As a dividend growth investor, one of the primary objectives I seek is passive dividend income from my investments that increases over the rate of inflation, annually. It’s always wonderful news when companies decide to reward loyal long-term shareholders with a dividend raise. Some recent dividend increases include:
The Procter & Gamble Company (PG) raised its dividend 7%. The new rate of $0.6015 per share quarterly is a nice increase over the old rate of $0.562 quarterly per share. Overall, I love this company. Some investors have questioned some recent moves, lack of innovation over the last few years and management. But, I consider this one of those core dividend stocks that most dividend growth investors would be wise to hold. PG owns 26 billion-dollar brands. Not particularly cheap right now, but does have a yield just north of 3% after the recent raise. A pullback of 5% or more from here might get me interested in adding to my position. PG now has 57 consecutive years of dividend raises. That’s a prime example of rewarding shareholders through all kinds of economic cycles and macroeconomic concerns. Great stuff!
Johnson & Johnson (JNJ) recently increased its quarterly dividend from $0.61 per share to $0.66 per share. This is an increase of 8.2%. Simply fantastic. This is Johnson & Johnson’s 51st consecutive year of dividend growth. Amazing, right? Like PG, these shares aren’t particularly cheap here but JNJ is one of my biggest investments and for good reason. The biggest, and one of the best diversified healthcare companies in the world. I’m glad that JNJ is one of my biggest positions. I don’t have plans to add capital here in the short-term, but I love this company long-term.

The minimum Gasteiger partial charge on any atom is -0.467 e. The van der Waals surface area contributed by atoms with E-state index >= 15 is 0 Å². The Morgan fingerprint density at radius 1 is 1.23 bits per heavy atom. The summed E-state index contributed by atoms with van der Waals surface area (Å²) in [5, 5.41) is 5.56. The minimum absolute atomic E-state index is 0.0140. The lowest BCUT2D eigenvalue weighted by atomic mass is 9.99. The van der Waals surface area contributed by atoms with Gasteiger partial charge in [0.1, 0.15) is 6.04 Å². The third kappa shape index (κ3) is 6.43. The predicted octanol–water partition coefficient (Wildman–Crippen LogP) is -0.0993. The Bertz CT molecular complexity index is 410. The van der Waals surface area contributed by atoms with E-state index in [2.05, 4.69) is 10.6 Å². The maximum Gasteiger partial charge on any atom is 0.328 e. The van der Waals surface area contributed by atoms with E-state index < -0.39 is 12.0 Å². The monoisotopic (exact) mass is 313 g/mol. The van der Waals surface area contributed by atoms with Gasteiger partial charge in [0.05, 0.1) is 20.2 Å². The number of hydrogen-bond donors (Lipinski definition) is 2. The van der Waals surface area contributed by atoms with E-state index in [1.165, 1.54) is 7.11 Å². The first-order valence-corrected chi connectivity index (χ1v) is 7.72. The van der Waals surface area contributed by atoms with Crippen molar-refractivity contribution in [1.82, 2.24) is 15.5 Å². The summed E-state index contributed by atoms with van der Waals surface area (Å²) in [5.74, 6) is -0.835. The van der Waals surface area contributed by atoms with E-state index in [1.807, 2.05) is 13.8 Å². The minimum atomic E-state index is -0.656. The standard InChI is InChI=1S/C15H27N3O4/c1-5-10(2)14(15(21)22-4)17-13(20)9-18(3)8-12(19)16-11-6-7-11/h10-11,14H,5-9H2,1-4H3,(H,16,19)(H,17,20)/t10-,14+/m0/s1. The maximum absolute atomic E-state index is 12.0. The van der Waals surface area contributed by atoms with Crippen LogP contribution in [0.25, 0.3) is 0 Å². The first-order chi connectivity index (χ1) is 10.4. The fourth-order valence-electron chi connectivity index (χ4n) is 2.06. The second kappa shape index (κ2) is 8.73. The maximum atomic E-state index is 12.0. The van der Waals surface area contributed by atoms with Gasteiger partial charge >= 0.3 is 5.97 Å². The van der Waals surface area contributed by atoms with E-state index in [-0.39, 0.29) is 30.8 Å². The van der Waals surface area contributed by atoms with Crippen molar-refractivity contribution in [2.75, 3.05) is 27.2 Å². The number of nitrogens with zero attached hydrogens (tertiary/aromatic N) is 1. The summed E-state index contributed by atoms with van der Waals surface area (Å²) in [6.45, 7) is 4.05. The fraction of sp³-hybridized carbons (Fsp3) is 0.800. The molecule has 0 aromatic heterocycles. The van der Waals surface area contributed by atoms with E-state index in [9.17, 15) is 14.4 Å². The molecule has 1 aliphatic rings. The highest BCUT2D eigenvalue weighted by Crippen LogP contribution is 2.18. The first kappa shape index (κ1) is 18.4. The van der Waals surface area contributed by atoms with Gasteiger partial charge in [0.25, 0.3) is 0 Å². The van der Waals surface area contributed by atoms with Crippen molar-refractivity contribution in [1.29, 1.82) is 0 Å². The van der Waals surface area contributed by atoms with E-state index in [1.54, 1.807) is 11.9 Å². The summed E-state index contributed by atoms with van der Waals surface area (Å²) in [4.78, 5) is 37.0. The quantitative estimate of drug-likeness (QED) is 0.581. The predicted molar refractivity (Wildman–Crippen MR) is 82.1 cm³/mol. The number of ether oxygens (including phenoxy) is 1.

Exxon Mobil Corporation (XOM) also reported a nice increase in its dividend, up 10.5% from an old quarterly rate of $0.57 per share to the new rate of $0.63 per share. You know, I’m far from perfect and as an investor I’m learning every day. I do somewhat regret my sale of Exxon Mobil shares as I felt the low yield combined with the (then) low dividend growth rate warranted a sale. Looking back on it I feel justified, but not long after I sold my shares XOM decided to start hiking the dividends at a more attractive pace. I may re-initiate a position with this company in the future, as I like the massive scale in an industry where scale is extremely valuable. XOM now has 31 years of consecutive dividend growth.
Chevron Corporation (CVX), another oil supermajor, recently hiked the dividend by 11.1%. The new rate of $1.00 quarterly per share is a fairly substantial increase over the old rate of $0.90 per share quarterly. I’m currently long CVX and find the company very attractive, even at current prices and energy is likely where capital is going to go next month. This is Chevron’s 26th consecutive year of raising the dividend and this streak doesn’t appear to be ending anytime soon. Oil is still in high demand worldwide, and as middle class consumers rise up from extreme poverty in many developing nations there will only be increased demand on oil and energy in general.
Kinder Morgan Inc. (KMI) raised the dividend for the 6th quarter in a row, from $0.37 per share quarterly to $0.38 per share quarterly. This is an increase of only 2.7%, but this is the second dividend increase so far this year (the first being 2.8%) for KMI and I anticipate similar raises the rest of the year. I love KMI at these prices, and if I had a smaller position I’d be actively increasing it. Heck, I might do so anyway. This is a great business model (energy pipelines and energy storage) and KMI is one of the biggest and best at what they do.
Excited about these recent dividend raises?
Full Disclosure: Long PG, JNJ, CVX, KMI
Thanks for reading.
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